I was shocked to hear that Mike Ashley and his board took the decision to change the name from sportsdirect.com@St. James’ Park to the Sports Direct Arena.
I can understand the reasons for the board wanting to change the name to attract a sponsor but, as the fan reaction shows, this matter could have been handled with a lot more sensitivity.
At Sunderland University today, we had a presentation from Lesley Callaghan, ex-Marketing and Commercial Director of Sunderland AFC. The presentation itself was, ironically, well timed, as she explained the business side of a football club. One thing that stuck out was after being asked if Sunderland would consider a stadium name change she said: “It would be difficult for the fans to accept at first if it’s an older stadium, but to secure extra funding for the club I’m sure Sunderland would do the same tomorrow.”
This strikes up a very interesting debate as to whether or not more and more teams will find themselves pressured to give themselves up to corporations to attract sponsorship and finance their drive in to Europe. The worst thing about it from our perspective is that the Chairman of the club is using the club to extend his brand’s activity.
As anyone who attends a home game can see, all of the ground is plastered with the Sports Direct Logo: the advertising boards, the sign on the Gallowgate End, either side of the newly affixed Newcastle United sign, and also in between home and away fans in Level 7. Callaghan pointed out today that clubs try and market for kit sponsors and potential stadium sponsors first, and then move to secure sponsorship for advertising boards: “If you see on the LED boards around the pitch that a club is promoting in house deals, such as slashed ticket prices or other offers, you know there is inventory left to fill in terms of sponsorship.”
If Ashley is serious about offering the club up to outside sponsorship, why cover the stadium with his own company’s logo? I understand it’s his club, and he has a right to, but Sir John Hall said in August: “When Mike Ashley wanted to make a deal for Newcastle United, I was keen to know why they wanted the club and they were quite honest. They wanted to market their sports goods in the Far East and would use the Club to help do this.”
If the name change proves anything, it shows that Ashley wants to build on the clubs successful start to the season and reap the rewards. And that is providing a sponsor does, in fact, come in at the end of it.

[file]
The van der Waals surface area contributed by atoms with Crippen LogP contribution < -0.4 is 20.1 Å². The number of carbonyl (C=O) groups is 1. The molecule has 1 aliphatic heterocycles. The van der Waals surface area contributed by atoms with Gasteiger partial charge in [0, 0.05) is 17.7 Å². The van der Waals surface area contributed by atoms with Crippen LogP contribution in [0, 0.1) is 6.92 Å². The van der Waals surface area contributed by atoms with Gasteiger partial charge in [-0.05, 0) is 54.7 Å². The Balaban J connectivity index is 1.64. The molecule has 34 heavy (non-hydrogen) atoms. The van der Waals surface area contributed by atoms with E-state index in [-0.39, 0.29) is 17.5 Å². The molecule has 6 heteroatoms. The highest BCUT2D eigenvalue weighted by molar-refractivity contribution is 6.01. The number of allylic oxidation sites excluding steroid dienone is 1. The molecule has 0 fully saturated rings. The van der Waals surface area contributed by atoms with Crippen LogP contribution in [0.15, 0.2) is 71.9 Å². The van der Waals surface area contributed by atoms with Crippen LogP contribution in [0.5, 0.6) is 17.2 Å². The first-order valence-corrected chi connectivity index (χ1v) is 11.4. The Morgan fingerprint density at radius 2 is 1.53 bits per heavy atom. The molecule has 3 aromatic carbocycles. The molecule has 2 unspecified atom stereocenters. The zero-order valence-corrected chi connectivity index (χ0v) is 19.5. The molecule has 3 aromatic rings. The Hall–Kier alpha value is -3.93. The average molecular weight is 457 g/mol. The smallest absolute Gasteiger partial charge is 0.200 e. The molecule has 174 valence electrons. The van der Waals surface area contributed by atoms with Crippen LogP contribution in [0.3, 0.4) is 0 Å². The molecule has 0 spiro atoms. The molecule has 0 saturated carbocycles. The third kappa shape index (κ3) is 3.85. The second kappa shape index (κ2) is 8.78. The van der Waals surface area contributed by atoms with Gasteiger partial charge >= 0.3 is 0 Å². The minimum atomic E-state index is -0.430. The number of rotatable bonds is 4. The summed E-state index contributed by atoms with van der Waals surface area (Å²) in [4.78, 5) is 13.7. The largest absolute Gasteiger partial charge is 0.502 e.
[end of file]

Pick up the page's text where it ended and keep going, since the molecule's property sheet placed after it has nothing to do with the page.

Derek Llambias has said that he has a very small window of time to secure a shirt sponsor, and that the club are keen to offer stadium sponsorship in a package that would be worth up to £10 million a year for the club. The equivalent of a “new player every season”. It’s appreciated that the club needs to increase its revenue stream if we want to challenge for European honours and restore former glories but, in my eyes, this could have been done by offering advertising deals to other companies, rather than letting Ashley fill up the boards for his own needs. Money coming from his company and in to the club can’t realistically be regarded as profit.
Even Newcastle City Council have expressed their condemnation of the name change. If Ashley thought running the club was difficult before, his PR team has a lot of work to do now to clean up this mess. The timing of the decision shows that this had been carefully planned, we don’t return to St. James’ Park until the start of December – perhaps they were hoping that things would die down before then.
Sir Hall said it best: “I think Ashley has to sit down with the fans and explain what they want to do, not just through press statements, but explain properly what they want to do. You cannot airbrush 100 years of history.” Although I share a lot of the same sentiment as yourselves, we can’t afford to let this ruin our spectacular start of the season. Stick behind our boys at all times.
Support the team. Not the regime.